Young vendors selling ballons walk on the shores of Dal Lake as the sun sets in Srinagar on June 24, 2021. Photo: AFP / Tauseef Mustafa

PESHAWAR – New developments are deflecting Pakistan’s attention from the Afghan chessboard to the disputed Himalayan state of Kashmir, where India says it will soon make “some crucially important” administrative changes, without elaborating on the details.

Indian Prime Minister Narendra Modi’s latest initiative to convene an “all-parties” meeting of Kashmir’s leadership in the last week of June in New Delhi has raised speculation that the region is on the cusp of either new rounds of instability or a new era of reconciliation.

Some saw hope for the latter in Modi’s first meeting with the Kashmiri leadership, which has overshadowed his earlier stated plan to “tighten the noose around the miscreants” for creating trouble for the Indian government in Kashmir.

Others were less sure following reports of a meeting involving Jammu & Kashmir (J&K) Lieutenant Governor Manoj Sinha with Union Home Minister Amit Shah last week in New Delhi. Kashmiri leaders, tweeting on social media, have claimed vaguely that India is planning “something big vis-à-vis Kashmir.”

Despite the recent reaffirmation of a 2003 ceasefire, the mountainous region of Kashmir that borders Pakistan and India is still a hot flashpoint between the nuclear neighbors, who have fought three wars over possession of the valley since the 1947 partition of British India.

Pakistan currently controls one-third and India two-thirds of the disputed mountainous region.

The 2003 ceasefire had in reality wholly failed to stop hostilities. India’s government says Pakistan violated the ceasefire at least 5,133 times last year, killing 22 civilians and 24 security personnel.

Pakistan, for its part, says India violated the ceasefire at least 3,097 times in 2020, killing 28 civilians and wounding 257 others.

Recent Indian troop movements including the deployment of 200 companies of paramilitary forces in Kashmir have rekindled memories of 2019, when India tightened security in the valley in anticipation of large-scale public reaction to New Delhi’s abrogation of Article 370, which controversially stripped the princely state of its autonomous status.

Since then, Islamabad has tried in vain to build up international pressure against New Delhi to reverse the move, which resulted in a spike in tensions and a severe security clampdown that shut down the internet among other restrictive measures.

Now, however, some analysts believe that backdoor diplomacy has over time worked and that India is preparing to reinstate Article 370, potentially paving the way for the restoration of Kashmir’s previous autonomous status.

Article 370 provided Kashmir autonomy over its affairs with the exceptions of communications, defense, finance and foreign affairs. It also gave the state the ability to craft its own constitution and legislation, though in conference with the Indian government.

If Modi follows through and reinstates the abrogated article, it could have far-reaching implications for stability across the wider region.

Indian Prime Minister Narendra Modi delivers a speech to Bharatiya Janata Party (BJP) supporters during a mega-rally ahead of the West Bengal elections, on the outskirts of Kolkata on April 12, 2021. Photo: Sonali Pal Chaudhury / NurPhoto via AFP

Any move in that direction, analysts say, could be motivated in part by fast-moving events in Afghanistan, which some analysts believe is drifting toward anarchy and civil war as the US and NATO withdrawal their troops.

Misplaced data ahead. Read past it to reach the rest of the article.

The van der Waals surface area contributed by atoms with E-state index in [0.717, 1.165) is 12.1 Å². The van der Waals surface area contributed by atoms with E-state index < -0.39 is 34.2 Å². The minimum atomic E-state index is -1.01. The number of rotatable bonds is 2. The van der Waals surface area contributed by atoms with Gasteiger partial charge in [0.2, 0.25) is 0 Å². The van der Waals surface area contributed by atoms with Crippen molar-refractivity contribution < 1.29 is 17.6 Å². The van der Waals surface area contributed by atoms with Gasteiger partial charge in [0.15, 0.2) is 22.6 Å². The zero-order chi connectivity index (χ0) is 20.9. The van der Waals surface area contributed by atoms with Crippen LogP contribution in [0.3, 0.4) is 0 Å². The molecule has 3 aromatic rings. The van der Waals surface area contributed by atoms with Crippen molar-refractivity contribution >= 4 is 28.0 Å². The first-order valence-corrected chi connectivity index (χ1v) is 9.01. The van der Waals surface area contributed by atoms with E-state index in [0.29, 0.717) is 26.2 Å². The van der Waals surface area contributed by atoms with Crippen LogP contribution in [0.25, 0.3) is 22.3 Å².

India, like Russia and China, has an interest in stability in Afghanistan, which in the past has been a hotbed for Islamic militancy and terrorism under Taliban rule. The Taliban is poised to either cease control of Kabul or enter a power-sharing arrangement with incumbent President Ashraf Ghani’s national government.

Jan Achakzai, ex-adviser to Pakistan’s Balochistan provincial government, told Asia Times that Pakistan’s various and recent approaches to the UN secretary-general and UN Security Council on India’s abrogation of Article 370 had no effect on New Delhi. 

“Modi is going to restore the statehood of Kashmir with the start of an elections process in the disputed region,” he predicted, claiming non-governmental, informal and unofficial activities have all helped to melt the ice. 

“The backchannel activities going on for quite some time have produced the desired results.  It is important to note that all J&K politicians have been invited for a meeting with Prime Minister Narendra Modi in New Delhi, which shows the seriousness of the Indian leadership to end this stalemate,” Achakzai maintained.  

Still, uncertainty over exactly what India has in mind concerning new administrative changes in Kashmir and New Delhi’s attendant build-up of troops in apparent anticipation of the move has given Pakistan’s military strategists some restless nights.

Indian forces on alert in Srinagar, Kashmir in a file photo. Photo: Muzamil Mattoo / NurPhoto via AFP

Since 2019, India has taken steps to end what it sees as an “infiltration of terrorists” in the valley from neighboring Pakistan, where New Delhi claims Islamabad’s powerful security and spy agencies have built training camps to equip and train militants bent on destabilizing the region.

Indeed, Pakistani officials are not wholly convinced India’s next move will necessarily be conciliatory. This month, Pakistani Foreign Minister Shah Mahmood Qureshi sent letters to the United Nations Security Council and UN secretary-general to convey pre-emptive concerns over India’s undisclosed new action in Kashmir.

Echoing previous complaints, Pakistan’s foreign office stated that India’s proposed “demographic changes” in the disputed region were an “instrument of occupation, which shall have no legal effect” in Kashmir.